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Abstract: TH-PO285

Analytical Methods for Assessing Clinic-Level Outcomes

Session Information

Category: Dialysis

  • 701 Dialysis: Hemodialysis and Frequent Dialysis


  • Pankratz, V. Shane, UNM Health Sciences Center, Albuquerque, New Mexico, United States
  • Jiang, Huan, Dialysis Clinic, Inc., Albuquerque, New Mexico, United States
  • Paine, S., Dialysis Clinic, Inc., Albuquerque, New Mexico, United States
  • Gul, Ambreen, Dialysis Clinic, Inc., Albuquerque, New Mexico, United States
  • Miskulin, Dana, Tufts Medical Center, Boston, Massachusetts, United States
  • Zager, Philip, Dialysis Clinic, Inc., Albuquerque, New Mexico, United States

Patient outcomes from dialysis units are important indicators of the quality of care provided by each unit. Clinical outcomes for dialysis providers are typically assessed on a per-clinic level. However, the number of patients in each clinic varies greatly, and this can impact the validity of ratings. Different analytical approaches might enhance the estimated ratings.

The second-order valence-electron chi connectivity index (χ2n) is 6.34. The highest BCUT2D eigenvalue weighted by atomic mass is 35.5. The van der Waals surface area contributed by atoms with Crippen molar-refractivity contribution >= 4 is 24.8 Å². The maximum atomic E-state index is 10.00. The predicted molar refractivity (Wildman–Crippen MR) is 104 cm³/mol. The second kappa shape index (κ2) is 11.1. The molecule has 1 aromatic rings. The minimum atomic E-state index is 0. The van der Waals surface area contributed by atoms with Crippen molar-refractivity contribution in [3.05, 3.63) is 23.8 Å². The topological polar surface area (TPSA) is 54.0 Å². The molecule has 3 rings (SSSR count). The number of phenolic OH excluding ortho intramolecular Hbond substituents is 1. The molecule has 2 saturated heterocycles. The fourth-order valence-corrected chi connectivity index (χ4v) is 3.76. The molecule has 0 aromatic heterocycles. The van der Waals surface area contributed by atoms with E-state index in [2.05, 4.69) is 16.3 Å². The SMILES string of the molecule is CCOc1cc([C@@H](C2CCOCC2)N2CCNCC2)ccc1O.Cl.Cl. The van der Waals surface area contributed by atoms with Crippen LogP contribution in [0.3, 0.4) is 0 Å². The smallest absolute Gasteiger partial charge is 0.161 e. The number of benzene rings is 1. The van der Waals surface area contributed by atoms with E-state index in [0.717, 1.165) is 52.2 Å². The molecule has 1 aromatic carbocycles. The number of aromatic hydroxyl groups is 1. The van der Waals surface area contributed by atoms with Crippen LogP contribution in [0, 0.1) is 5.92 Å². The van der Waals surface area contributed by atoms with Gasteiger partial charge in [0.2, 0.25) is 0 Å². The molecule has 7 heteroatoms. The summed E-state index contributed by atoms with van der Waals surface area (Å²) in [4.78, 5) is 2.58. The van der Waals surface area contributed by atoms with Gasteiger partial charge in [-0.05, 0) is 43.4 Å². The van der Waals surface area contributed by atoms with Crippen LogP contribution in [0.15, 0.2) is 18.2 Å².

Using 2009-2017 data from Dialysis Clinic, Inc. (DCI) clinics, as well as simulated data, we assessed the impact of different estimation approaches (fixed vs. random clinic effects) on ratings based on clinic-level mortality.


Simulations demonstrate that random effects estimates are shrunk towards the overall mean, and have lower standard errors than fixed effects estimates, and that random effects estimates more reliably provide estimates that agree with truth, particularly for smaller clinics. Estimates of mortality from DCI clinics illustrate the degree of shrinkage that is induced through the application of random effects methods (Figure 1).


Random effects approaches are more likely to provide correct rankings of clinics than fixed effects estimates, and might reliably be used to obtain stabilized estimates of mortality rates. However, obtaining estimates in this way may require larger numbers of patients per unit than are often treated within individual clinics. Enhancing information content, either by aggregating across years or by incorporating other data types into an aggregated rating measure, would enable more accurate estimation of clinic performance.

Figure 1. Distribution of unit-specific mortality rates in 2014


  • Clinical Revenue Support